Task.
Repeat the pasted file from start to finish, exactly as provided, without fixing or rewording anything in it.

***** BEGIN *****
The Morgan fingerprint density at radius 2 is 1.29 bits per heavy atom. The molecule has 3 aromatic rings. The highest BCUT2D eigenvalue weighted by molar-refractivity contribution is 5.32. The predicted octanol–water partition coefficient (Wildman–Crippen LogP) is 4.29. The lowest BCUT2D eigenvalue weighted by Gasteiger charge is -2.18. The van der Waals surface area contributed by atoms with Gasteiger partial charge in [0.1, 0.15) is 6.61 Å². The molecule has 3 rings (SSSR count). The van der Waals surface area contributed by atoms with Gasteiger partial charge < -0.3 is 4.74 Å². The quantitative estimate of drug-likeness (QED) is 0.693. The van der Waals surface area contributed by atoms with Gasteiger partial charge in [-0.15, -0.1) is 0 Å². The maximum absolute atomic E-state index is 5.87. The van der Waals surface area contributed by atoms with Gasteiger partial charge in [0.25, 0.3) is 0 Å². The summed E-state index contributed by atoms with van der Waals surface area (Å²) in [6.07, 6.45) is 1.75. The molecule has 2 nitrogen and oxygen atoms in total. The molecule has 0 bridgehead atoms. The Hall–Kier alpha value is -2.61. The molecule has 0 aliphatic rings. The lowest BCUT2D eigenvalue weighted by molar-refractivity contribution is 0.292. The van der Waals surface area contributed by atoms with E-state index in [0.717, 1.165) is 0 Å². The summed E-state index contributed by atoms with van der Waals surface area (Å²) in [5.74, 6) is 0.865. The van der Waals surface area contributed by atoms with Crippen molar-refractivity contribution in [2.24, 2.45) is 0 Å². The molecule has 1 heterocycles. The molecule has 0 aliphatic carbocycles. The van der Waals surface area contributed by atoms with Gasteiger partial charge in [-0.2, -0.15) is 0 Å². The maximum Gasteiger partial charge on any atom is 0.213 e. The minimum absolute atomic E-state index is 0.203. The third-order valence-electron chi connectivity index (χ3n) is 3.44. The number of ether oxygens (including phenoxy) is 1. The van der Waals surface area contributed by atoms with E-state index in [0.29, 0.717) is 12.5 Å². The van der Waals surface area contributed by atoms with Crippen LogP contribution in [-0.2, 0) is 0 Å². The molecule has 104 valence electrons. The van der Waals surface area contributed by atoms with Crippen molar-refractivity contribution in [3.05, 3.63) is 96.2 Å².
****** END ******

The Morgan fingerprint density at radius 2 is 1.29 bits per heavy atom. The molecule has 3 aromatic rings. The highest BCUT2D eigenvalue weighted by molar-refractivity contribution is 5.32. The predicted octanol–water partition coefficient (Wildman–Crippen LogP) is 4.29. The lowest BCUT2D eigenvalue weighted by Gasteiger charge is -2.18. The van der Waals surface area contributed by atoms with Gasteiger partial charge in [0.1, 0.15) is 6.61 Å². The molecule has 3 rings (SSSR count). The van der Waals surface area contributed by atoms with Gasteiger partial charge < -0.3 is 4.74 Å². The quantitative estimate of drug-likeness (QED) is 0.693. The van der Waals surface area contributed by atoms with Gasteiger partial charge in [-0.15, -0.1) is 0 Å². The maximum absolute atomic E-state index is 5.87. The van der Waals surface area contributed by atoms with Gasteiger partial charge in [0.25, 0.3) is 0 Å². The summed E-state index contributed by atoms with van der Waals surface area (Å²) in [6.07, 6.45) is 1.75. The molecule has 2 nitrogen and oxygen atoms in total. The molecule has 0 bridgehead atoms. The Hall–Kier alpha value is -2.61. The molecule has 0 aliphatic rings. The lowest BCUT2D eigenvalue weighted by molar-refractivity contribution is 0.292. The van der Waals surface area contributed by atoms with E-state index in [0.717, 1.165) is 0 Å². The summed E-state index contributed by atoms with van der Waals surface area (Å²) in [5.74, 6) is 0.865. The van der Waals surface area contributed by atoms with Crippen molar-refractivity contribution in [2.24, 2.45) is 0 Å². The molecule has 1 heterocycles. The molecule has 0 aliphatic carbocycles. The van der Waals surface area contributed by atoms with Gasteiger partial charge in [-0.2, -0.15) is 0 Å². The maximum Gasteiger partial charge on any atom is 0.213 e. The minimum absolute atomic E-state index is 0.203. The third-order valence-electron chi connectivity index (χ3n) is 3.44. The number of ether oxygens (including phenoxy) is 1. The van der Waals surface area contributed by atoms with E-state index in [0.29, 0.717) is 12.5 Å². The van der Waals surface area contributed by atoms with Crippen LogP contribution in [-0.2, 0) is 0 Å². The molecule has 104 valence electrons. The van der Waals surface area contributed by atoms with Crippen molar-refractivity contribution in [3.05, 3.63) is 96.2 Å².